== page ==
Further, the Court notes that although this testimony is certainly admissible if the patient toldthe Defendant that he or she was an addict (and the government represents that at least one patient-witness will testify that he did), it is also admissible even if the patient does not testify that he explicitly told the Defendant about his addiction. The government's expert witness in this case will present testimony that part of issuing a prescription in the usual course of professional practice includes first evaluating the patient and considering how the patient is responding to any opioids they currently are on. See Chart Review of Ivan Robinson, FNP, ECF No. 51-3. The fact that a patient was already addicted to oxycodone at the time that Defendant saw them and issued them a prescription is accordingly relevant to the jury's consideration of the appropriateness of Defendant's conduct, and its probative value is not outweighed by any Rule 403 considerations.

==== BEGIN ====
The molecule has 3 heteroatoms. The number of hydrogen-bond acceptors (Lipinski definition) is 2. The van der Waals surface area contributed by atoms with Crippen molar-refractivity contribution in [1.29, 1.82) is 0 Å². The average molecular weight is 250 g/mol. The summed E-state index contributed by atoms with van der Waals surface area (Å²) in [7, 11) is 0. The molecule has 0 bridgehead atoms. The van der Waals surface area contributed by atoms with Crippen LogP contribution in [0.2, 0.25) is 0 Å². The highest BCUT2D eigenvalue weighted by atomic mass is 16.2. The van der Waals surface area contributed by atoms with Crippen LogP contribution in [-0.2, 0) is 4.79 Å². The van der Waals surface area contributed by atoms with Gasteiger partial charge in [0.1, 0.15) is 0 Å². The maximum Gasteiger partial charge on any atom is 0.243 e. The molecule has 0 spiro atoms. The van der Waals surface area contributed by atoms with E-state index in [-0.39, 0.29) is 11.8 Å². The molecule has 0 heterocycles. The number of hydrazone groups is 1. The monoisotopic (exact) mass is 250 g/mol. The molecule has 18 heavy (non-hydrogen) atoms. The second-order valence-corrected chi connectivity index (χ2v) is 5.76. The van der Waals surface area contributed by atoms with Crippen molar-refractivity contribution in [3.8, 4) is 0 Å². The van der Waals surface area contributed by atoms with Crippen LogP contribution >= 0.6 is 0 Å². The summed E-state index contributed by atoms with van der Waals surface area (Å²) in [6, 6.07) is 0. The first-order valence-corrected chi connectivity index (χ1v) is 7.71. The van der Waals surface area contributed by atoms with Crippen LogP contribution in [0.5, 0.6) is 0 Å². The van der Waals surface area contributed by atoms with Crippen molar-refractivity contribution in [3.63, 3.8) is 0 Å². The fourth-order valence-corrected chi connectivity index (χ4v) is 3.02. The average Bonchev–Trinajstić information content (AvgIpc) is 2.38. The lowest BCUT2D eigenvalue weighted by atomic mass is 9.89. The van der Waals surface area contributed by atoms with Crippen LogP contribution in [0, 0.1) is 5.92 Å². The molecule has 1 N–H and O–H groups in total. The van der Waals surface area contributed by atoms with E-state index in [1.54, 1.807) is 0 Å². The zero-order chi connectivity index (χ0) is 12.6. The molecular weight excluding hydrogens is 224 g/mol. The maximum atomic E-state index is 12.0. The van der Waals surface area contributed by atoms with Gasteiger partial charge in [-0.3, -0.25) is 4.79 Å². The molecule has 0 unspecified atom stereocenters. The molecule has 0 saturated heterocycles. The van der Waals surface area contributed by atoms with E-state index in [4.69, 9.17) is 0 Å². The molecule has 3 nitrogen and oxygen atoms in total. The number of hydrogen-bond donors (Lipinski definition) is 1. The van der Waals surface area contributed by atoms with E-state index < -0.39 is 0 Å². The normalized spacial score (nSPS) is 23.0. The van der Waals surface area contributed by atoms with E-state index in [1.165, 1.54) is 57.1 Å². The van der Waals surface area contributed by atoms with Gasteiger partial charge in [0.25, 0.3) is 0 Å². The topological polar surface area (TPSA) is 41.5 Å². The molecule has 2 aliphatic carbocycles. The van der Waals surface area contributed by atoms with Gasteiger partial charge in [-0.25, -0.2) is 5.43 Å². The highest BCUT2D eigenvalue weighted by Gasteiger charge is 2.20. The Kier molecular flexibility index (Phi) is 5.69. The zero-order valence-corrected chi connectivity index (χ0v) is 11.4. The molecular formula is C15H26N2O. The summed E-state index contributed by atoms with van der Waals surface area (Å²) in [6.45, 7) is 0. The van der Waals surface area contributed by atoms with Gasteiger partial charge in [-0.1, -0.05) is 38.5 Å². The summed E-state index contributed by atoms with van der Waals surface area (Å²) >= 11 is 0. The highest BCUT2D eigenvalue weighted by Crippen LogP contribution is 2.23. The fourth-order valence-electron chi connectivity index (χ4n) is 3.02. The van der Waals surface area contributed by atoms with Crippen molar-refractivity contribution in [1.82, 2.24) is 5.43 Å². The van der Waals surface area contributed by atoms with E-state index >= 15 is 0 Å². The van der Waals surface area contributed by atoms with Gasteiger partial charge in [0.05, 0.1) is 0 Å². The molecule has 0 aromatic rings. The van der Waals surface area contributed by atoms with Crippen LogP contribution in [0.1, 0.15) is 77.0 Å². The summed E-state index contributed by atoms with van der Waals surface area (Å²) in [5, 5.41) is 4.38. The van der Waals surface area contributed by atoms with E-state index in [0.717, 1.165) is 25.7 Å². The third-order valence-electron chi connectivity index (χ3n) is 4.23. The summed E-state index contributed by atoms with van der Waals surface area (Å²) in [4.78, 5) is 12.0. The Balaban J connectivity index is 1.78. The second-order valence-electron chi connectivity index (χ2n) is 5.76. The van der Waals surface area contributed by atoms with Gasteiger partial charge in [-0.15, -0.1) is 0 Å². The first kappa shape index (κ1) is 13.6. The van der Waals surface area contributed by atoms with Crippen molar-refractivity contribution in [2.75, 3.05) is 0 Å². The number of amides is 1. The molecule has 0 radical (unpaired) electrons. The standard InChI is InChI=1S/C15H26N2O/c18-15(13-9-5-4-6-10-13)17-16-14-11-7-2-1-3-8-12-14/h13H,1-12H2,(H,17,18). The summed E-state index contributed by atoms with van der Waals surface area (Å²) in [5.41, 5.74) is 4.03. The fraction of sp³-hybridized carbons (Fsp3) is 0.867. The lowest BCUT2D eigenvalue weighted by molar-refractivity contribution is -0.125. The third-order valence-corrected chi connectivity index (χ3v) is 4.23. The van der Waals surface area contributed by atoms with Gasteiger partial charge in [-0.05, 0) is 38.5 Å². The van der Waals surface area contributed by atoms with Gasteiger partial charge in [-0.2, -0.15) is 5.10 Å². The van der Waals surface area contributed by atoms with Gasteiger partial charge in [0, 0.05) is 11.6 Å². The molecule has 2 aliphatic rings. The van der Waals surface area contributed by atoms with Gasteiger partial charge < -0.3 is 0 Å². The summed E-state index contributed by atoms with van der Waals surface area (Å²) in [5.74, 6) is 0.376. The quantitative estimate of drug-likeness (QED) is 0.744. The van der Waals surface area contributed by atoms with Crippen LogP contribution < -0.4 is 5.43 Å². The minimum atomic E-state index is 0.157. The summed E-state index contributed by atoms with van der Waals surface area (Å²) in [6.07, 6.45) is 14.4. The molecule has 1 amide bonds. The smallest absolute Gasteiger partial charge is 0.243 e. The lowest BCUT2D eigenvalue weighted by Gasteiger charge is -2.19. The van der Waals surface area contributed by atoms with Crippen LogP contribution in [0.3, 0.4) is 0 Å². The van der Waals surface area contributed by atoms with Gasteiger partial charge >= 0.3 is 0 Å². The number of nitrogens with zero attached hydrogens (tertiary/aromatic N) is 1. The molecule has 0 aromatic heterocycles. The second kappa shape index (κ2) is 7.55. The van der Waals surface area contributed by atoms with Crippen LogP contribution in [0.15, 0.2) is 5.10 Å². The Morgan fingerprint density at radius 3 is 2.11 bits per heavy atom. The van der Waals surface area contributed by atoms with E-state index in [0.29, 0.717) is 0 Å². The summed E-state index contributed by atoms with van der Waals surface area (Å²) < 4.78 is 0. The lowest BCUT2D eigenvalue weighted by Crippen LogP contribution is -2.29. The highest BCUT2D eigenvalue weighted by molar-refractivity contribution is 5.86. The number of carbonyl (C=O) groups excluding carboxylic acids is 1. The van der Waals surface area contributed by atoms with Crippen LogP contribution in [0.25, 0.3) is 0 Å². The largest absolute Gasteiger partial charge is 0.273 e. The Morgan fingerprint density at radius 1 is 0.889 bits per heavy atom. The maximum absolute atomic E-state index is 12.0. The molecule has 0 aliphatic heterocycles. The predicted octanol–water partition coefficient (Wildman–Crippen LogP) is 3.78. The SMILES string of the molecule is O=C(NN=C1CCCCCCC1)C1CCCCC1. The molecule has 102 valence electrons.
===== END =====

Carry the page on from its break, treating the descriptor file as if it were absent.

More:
Given that such testimony will be admissible in this case, the Court also finds that testimony of a patient's subsequent detoxification and rehabilitation is admissible. The fact that a witness who was addicted to oxycodone in the past has subsequently detoxed and is therefore no longer likely to be under the influence of oxycodone when testifying at trial is quite probative with respect to the jury's consideration of that witness' testimony. Moreover, the Court is not persuaded that the same Rule 403 considerations that are at issue with respect to extremely adverse health events like patient deaths and overdoses-the risk that the jury would speculate that Defendant had caused these tragic results and seek to punish Defendant for doing so-are at issue with respect to a patients' detoxification. The Court concludes that, on the present record, whatever Rule 403 considerations might weigh against allowing this testimony do not substantially outweigh its probative value.

         B. Testimony About Unlawful Drug Activity Around ...